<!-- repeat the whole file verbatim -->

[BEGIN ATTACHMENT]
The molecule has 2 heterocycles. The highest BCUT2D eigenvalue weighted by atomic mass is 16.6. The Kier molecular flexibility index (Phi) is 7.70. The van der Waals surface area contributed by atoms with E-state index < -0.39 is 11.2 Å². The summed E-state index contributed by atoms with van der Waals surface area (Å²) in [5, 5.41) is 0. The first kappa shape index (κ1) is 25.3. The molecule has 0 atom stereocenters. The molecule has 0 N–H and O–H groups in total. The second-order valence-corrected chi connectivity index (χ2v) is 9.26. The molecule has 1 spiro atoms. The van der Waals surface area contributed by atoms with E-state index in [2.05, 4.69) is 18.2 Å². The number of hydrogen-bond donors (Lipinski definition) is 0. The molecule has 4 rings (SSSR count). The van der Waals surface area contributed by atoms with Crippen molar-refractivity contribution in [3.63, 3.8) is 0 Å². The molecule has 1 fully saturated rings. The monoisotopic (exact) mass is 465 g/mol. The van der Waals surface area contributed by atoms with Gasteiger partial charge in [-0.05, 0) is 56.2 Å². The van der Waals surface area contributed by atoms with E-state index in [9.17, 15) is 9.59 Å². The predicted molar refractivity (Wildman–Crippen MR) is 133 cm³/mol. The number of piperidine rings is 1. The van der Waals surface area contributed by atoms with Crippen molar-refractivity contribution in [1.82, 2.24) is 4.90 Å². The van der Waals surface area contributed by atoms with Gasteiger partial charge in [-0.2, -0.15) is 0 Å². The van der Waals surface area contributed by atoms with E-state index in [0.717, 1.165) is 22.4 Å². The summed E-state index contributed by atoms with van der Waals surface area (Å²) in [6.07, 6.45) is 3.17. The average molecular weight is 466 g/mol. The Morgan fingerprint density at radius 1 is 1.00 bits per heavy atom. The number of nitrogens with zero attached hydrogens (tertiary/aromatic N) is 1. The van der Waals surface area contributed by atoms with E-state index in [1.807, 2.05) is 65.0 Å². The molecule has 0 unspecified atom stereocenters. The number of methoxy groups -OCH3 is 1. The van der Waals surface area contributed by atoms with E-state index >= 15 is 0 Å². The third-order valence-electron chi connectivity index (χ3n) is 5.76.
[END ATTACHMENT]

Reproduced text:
The molecule has 2 heterocycles. The highest BCUT2D eigenvalue weighted by atomic mass is 16.6. The Kier molecular flexibility index (Phi) is 7.70. The van der Waals surface area contributed by atoms with E-state index < -0.39 is 11.2 Å². The summed E-state index contributed by atoms with van der Waals surface area (Å²) in [5, 5.41) is 0. The first kappa shape index (κ1) is 25.3. The molecule has 0 atom stereocenters. The molecule has 0 N–H and O–H groups in total. The second-order valence-corrected chi connectivity index (χ2v) is 9.26. The molecule has 1 spiro atoms. The van der Waals surface area contributed by atoms with E-state index in [2.05, 4.69) is 18.2 Å². The number of hydrogen-bond donors (Lipinski definition) is 0. The molecule has 4 rings (SSSR count). The van der Waals surface area contributed by atoms with Crippen molar-refractivity contribution in [3.63, 3.8) is 0 Å². The molecule has 1 fully saturated rings. The monoisotopic (exact) mass is 465 g/mol. The van der Waals surface area contributed by atoms with Gasteiger partial charge in [-0.05, 0) is 56.2 Å². The van der Waals surface area contributed by atoms with E-state index in [9.17, 15) is 9.59 Å². The predicted molar refractivity (Wildman–Crippen MR) is 133 cm³/mol. The number of piperidine rings is 1. The van der Waals surface area contributed by atoms with Crippen molar-refractivity contribution in [1.82, 2.24) is 4.90 Å². The van der Waals surface area contributed by atoms with Gasteiger partial charge in [-0.2, -0.15) is 0 Å². The van der Waals surface area contributed by atoms with E-state index in [0.717, 1.165) is 22.4 Å². The summed E-state index contributed by atoms with van der Waals surface area (Å²) in [6.07, 6.45) is 3.17. The average molecular weight is 466 g/mol. The Morgan fingerprint density at radius 1 is 1.00 bits per heavy atom. The number of nitrogens with zero attached hydrogens (tertiary/aromatic N) is 1. The van der Waals surface area contributed by atoms with E-state index in [1.807, 2.05) is 65.0 Å². The molecule has 0 unspecified atom stereocenters. The number of methoxy groups -OCH3 is 1. The van der Waals surface area contributed by atoms with E-state index >= 15 is 0 Å². The third-order valence-electron chi connectivity index (χ3n) is 5.76.